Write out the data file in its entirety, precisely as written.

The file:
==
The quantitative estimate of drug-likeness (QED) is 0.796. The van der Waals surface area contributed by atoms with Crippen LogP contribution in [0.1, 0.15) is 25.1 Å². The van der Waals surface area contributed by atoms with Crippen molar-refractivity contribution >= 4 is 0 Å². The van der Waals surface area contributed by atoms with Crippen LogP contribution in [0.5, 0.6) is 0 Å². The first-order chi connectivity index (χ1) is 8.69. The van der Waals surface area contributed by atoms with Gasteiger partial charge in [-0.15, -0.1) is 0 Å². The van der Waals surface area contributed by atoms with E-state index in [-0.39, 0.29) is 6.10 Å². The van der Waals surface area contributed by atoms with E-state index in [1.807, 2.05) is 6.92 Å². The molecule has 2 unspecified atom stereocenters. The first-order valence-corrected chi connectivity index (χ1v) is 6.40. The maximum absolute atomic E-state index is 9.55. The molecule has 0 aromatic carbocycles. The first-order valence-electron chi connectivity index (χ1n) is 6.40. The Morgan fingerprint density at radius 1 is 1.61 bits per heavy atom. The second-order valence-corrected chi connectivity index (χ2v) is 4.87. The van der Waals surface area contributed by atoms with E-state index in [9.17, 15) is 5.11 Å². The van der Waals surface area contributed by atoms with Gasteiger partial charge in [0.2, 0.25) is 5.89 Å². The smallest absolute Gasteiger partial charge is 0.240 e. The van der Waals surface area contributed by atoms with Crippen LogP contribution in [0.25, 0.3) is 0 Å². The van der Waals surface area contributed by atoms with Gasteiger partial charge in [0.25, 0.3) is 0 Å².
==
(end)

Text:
The quantitative estimate of drug-likeness (QED) is 0.796. The van der Waals surface area contributed by atoms with Crippen LogP contribution in [0.1, 0.15) is 25.1 Å². The van der Waals surface area contributed by atoms with Crippen molar-refractivity contribution >= 4 is 0 Å². The van der Waals surface area contributed by atoms with Crippen LogP contribution in [0.5, 0.6) is 0 Å². The first-order chi connectivity index (χ1) is 8.69. The van der Waals surface area contributed by atoms with Gasteiger partial charge in [-0.15, -0.1) is 0 Å². The van der Waals surface area contributed by atoms with E-state index in [-0.39, 0.29) is 6.10 Å². The van der Waals surface area contributed by atoms with E-state index in [1.807, 2.05) is 6.92 Å². The molecule has 2 unspecified atom stereocenters. The first-order valence-corrected chi connectivity index (χ1v) is 6.40. The maximum absolute atomic E-state index is 9.55. The molecule has 0 aromatic carbocycles. The first-order valence-electron chi connectivity index (χ1n) is 6.40. The Morgan fingerprint density at radius 1 is 1.61 bits per heavy atom. The second-order valence-corrected chi connectivity index (χ2v) is 4.87. The van der Waals surface area contributed by atoms with E-state index in [9.17, 15) is 5.11 Å². The van der Waals surface area contributed by atoms with Gasteiger partial charge in [0.2, 0.25) is 5.89 Å². The smallest absolute Gasteiger partial charge is 0.240 e. The van der Waals surface area contributed by atoms with Crippen LogP contribution in [0.25, 0.3) is 0 Å². The van der Waals surface area contributed by atoms with Gasteiger partial charge in [0.25, 0.3) is 0 Å².